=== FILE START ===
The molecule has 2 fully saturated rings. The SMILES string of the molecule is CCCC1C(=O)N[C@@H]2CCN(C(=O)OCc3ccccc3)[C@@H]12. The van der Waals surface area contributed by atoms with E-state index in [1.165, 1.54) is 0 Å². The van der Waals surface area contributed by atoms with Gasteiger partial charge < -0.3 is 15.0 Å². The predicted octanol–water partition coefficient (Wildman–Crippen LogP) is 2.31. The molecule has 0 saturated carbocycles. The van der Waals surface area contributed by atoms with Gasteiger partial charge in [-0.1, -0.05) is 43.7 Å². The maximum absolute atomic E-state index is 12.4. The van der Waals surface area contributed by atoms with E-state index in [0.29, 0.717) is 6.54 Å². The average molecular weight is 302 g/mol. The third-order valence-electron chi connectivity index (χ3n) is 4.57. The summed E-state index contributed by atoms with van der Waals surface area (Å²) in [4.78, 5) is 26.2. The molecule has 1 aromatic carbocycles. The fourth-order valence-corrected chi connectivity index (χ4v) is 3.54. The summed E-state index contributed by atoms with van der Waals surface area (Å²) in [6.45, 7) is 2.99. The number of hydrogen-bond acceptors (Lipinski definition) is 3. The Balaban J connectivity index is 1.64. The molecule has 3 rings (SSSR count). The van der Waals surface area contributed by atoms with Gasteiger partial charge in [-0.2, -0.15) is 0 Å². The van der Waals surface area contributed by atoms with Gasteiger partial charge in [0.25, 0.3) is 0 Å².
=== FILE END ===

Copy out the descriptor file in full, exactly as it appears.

The molecule has 2 fully saturated rings. The SMILES string of the molecule is CCCC1C(=O)N[C@@H]2CCN(C(=O)OCc3ccccc3)[C@@H]12. The van der Waals surface area contributed by atoms with E-state index in [1.165, 1.54) is 0 Å². The van der Waals surface area contributed by atoms with Gasteiger partial charge < -0.3 is 15.0 Å². The predicted octanol–water partition coefficient (Wildman–Crippen LogP) is 2.31. The molecule has 0 saturated carbocycles. The van der Waals surface area contributed by atoms with Gasteiger partial charge in [-0.1, -0.05) is 43.7 Å². The maximum absolute atomic E-state index is 12.4. The van der Waals surface area contributed by atoms with E-state index in [0.29, 0.717) is 6.54 Å². The average molecular weight is 302 g/mol. The third-order valence-electron chi connectivity index (χ3n) is 4.57. The summed E-state index contributed by atoms with van der Waals surface area (Å²) in [4.78, 5) is 26.2. The molecule has 1 aromatic carbocycles. The fourth-order valence-corrected chi connectivity index (χ4v) is 3.54. The summed E-state index contributed by atoms with van der Waals surface area (Å²) in [6.45, 7) is 2.99. The number of hydrogen-bond acceptors (Lipinski definition) is 3. The Balaban J connectivity index is 1.64. The molecule has 3 rings (SSSR count). The van der Waals surface area contributed by atoms with Gasteiger partial charge in [-0.2, -0.15) is 0 Å². The van der Waals surface area contributed by atoms with Gasteiger partial charge in [0.25, 0.3) is 0 Å².